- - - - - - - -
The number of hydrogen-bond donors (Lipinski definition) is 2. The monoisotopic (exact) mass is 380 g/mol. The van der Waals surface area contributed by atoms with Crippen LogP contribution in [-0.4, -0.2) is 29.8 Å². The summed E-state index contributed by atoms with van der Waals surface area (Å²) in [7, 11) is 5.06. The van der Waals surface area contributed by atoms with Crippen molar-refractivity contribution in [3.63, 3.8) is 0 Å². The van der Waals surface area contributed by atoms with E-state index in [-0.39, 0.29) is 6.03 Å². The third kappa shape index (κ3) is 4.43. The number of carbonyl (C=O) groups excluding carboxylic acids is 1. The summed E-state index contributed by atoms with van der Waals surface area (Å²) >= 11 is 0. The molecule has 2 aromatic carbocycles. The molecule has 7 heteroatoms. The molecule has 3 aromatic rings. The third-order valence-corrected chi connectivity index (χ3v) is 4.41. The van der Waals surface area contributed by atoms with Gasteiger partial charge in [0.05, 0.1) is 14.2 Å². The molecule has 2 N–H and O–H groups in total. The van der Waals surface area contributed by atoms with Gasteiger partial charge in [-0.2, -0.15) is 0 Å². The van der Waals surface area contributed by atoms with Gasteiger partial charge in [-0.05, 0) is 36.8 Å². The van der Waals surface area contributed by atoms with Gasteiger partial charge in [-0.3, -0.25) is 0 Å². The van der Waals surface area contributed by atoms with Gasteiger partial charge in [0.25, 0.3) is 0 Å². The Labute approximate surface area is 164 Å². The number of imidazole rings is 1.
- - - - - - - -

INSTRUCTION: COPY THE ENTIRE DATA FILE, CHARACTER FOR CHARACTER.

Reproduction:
The number of hydrogen-bond donors (Lipinski definition) is 2. The monoisotopic (exact) mass is 380 g/mol. The van der Waals surface area contributed by atoms with Crippen LogP contribution in [-0.4, -0.2) is 29.8 Å². The summed E-state index contributed by atoms with van der Waals surface area (Å²) in [7, 11) is 5.06. The van der Waals surface area contributed by atoms with Crippen molar-refractivity contribution in [3.63, 3.8) is 0 Å². The van der Waals surface area contributed by atoms with E-state index in [-0.39, 0.29) is 6.03 Å². The third kappa shape index (κ3) is 4.43. The number of carbonyl (C=O) groups excluding carboxylic acids is 1. The summed E-state index contributed by atoms with van der Waals surface area (Å²) >= 11 is 0. The molecule has 2 aromatic carbocycles. The molecule has 7 heteroatoms. The molecule has 3 aromatic rings. The third-order valence-corrected chi connectivity index (χ3v) is 4.41. The van der Waals surface area contributed by atoms with Gasteiger partial charge in [0.05, 0.1) is 14.2 Å². The molecule has 2 N–H and O–H groups in total. The van der Waals surface area contributed by atoms with Gasteiger partial charge in [-0.2, -0.15) is 0 Å². The van der Waals surface area contributed by atoms with Gasteiger partial charge in [-0.05, 0) is 36.8 Å². The van der Waals surface area contributed by atoms with Gasteiger partial charge in [-0.3, -0.25) is 0 Å². The van der Waals surface area contributed by atoms with Gasteiger partial charge in [0.25, 0.3) is 0 Å². The Labute approximate surface area is 164 Å². The number of imidazole rings is 1.